Stacey Loscalzo

Feb 19

5 Bookish Ways to Banish the Winter Blues

by Stacey

As we settle in to February break, I thought I would share an article I wrote for this month’s Flager Parent. It’s all about fun ways to engage with children’s literature if cabin fever has made it’s way in to your house…

5 Bookish Ways to Banish the Winter Blues

 The temperature hovers around freezing. Snow covers the playground. No one wants to play outside but all the children are tired of the usual indoor games. Each year, I promise not to let the winter blues invade our house but as I flip calendar pages, cabin fever hits despite my best efforts. That’s when I pull out the books and get to work banishing the winter blues.

To get creative with reading and writing activities:

Choose a family read aloud:

Children of all ages can enjoy listening to the same book. In order to embrace the family read aloud, it is important for parents to remember that picture books are still great for older children and that younger children benefit immensely from listening to chapter books. For older children, picture books activate visual thinking, tackle tough subjects in approachable ways and remind children, who may have forgotten, that reading is fun. For younger children, chapter books build background knowledge and vocabulary and teach important story structures.

Picture books that can be fun for the whole family include, I Want My Hat Back by Jon Klassen, Bear Has a Story to Tell by Phillip Stead and Blackout by John Rocco. For family chapter books check out, Like Pickle Juice on a Cookie, Anna Hibiscus by Atinuke and Marty McGuire by Kate Messner.

Create and perform a play based on a favorite book:

While children love listening to stories read aloud, they also love performing. Combine these loves by choosing a favorite book and turning it into a play. To keep things simple, choose a book with a small number of characters and lots of action. Depending on the age of the children, write a script, plan costumes and create tickets for a planned show. For younger children, parents can read a book aloud, while the children take to the stage, performing actions as their parents read.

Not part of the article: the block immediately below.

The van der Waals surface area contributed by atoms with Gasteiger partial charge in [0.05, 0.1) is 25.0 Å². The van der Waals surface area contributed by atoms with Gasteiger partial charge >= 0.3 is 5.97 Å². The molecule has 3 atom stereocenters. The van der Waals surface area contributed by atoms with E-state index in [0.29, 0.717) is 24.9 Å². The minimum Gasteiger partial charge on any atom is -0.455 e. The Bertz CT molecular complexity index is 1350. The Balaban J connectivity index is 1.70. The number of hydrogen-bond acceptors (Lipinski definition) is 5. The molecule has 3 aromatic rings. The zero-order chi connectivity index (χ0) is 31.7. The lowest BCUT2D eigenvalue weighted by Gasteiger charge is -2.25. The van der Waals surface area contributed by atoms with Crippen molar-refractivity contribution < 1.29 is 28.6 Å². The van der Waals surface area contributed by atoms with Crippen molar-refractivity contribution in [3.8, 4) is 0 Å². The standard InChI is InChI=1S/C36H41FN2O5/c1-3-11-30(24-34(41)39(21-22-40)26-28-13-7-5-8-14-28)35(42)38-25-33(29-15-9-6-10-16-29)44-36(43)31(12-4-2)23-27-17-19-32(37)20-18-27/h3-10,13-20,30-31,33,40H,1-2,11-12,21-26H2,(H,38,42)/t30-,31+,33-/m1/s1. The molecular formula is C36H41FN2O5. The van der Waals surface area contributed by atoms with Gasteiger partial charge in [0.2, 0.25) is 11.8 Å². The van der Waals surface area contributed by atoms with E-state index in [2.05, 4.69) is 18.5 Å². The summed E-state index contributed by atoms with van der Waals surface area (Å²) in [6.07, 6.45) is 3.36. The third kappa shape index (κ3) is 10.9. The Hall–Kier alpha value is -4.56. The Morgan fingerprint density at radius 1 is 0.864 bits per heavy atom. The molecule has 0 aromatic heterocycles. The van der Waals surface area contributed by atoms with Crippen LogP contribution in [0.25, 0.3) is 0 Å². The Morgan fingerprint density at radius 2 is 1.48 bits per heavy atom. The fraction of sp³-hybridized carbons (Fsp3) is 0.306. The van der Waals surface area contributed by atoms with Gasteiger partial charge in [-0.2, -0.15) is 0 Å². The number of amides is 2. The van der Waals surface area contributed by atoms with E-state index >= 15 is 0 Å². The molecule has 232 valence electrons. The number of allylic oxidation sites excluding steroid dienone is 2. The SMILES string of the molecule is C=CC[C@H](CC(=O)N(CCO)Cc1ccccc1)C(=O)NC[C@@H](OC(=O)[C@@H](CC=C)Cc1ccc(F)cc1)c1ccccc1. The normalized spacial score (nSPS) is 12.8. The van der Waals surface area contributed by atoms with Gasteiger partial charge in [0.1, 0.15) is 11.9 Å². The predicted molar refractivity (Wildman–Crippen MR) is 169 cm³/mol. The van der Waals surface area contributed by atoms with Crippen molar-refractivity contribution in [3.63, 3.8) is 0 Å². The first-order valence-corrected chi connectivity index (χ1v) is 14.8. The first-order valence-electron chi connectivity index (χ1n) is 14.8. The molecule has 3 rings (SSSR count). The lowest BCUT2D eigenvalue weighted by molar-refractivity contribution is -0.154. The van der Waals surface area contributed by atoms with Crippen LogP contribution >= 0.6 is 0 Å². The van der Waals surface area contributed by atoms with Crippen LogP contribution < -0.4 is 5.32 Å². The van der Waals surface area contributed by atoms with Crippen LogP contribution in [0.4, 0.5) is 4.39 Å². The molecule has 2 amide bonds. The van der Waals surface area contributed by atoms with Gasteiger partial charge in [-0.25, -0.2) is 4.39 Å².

Some book ideas for younger children include, Boy and Bot by Ame Dyckman, I’ll Save You Bobo by Eileen and Mark Rosenthal and Harriet, You’ll Drive Me Wild by Mem Fox. Books for older children that contain a small number of characters include, Let’s Go for a Drive by Mo Weillems, The Sniffles for Bear by Bonny Becker and Mouse and Mole, A Winter Wonderland by Wong Herbert Yee.

Hold an election for your family’s favorite book:

While most families have favorites books that all children agree on, there are also books that become personal favorites. Plan a “Favorite Book Election” and encourage children to campaign for their favorite book. Children can create campaign posters and speeches in an attempt to convince other members to love a new book. If children don’t have particular favorites books, create an election around famous book characters. How about Clifford vs. Biscuit? Or Franklin vs. Froggy?

Listen to an audio book in front of the fire:

While reading aloud is great fun for everyone, listening to audio books gives all the family members a chance to relax. As the temperature drops and fires fill the fireplaces, choose a selection of audio books, curl up by the fire and let the author and narrator do the entertaining. Visit your local library for books on CD or download books to your computer or smart phone.

Some books that transition especially well to audio include, Harry Potter by J.K. Rowling, Wonder by R.J. Palacio and Clementine by Sara Pennypacker.

Watch your favorite book during family movie night:

Your family can celebrate their love of books during family movie night. Many great children’s books are used as inspiration for quality films. It is exciting to watch a movie after the family has read the book and compare how the book and movie are similar and different. It can be equally fun to watch a movie before reading the book. If a book seems a bit advanced and complicated for your children, it can work well to watch the movie before reading the book. By doing this, younger children can gain a basic understanding of the characters and plot and will then be able to relax and enjoy the book.

Some recent movies inspired by children’s literature include….

Diary of a Wimpy Kid

Dr. Suess’ The Lorax


Judy Moody and the Not Bummer Summer

Mirror Mirror

Mr. Popper’s Penguins

Ramona and Beezus

The Secret World of Arrietty




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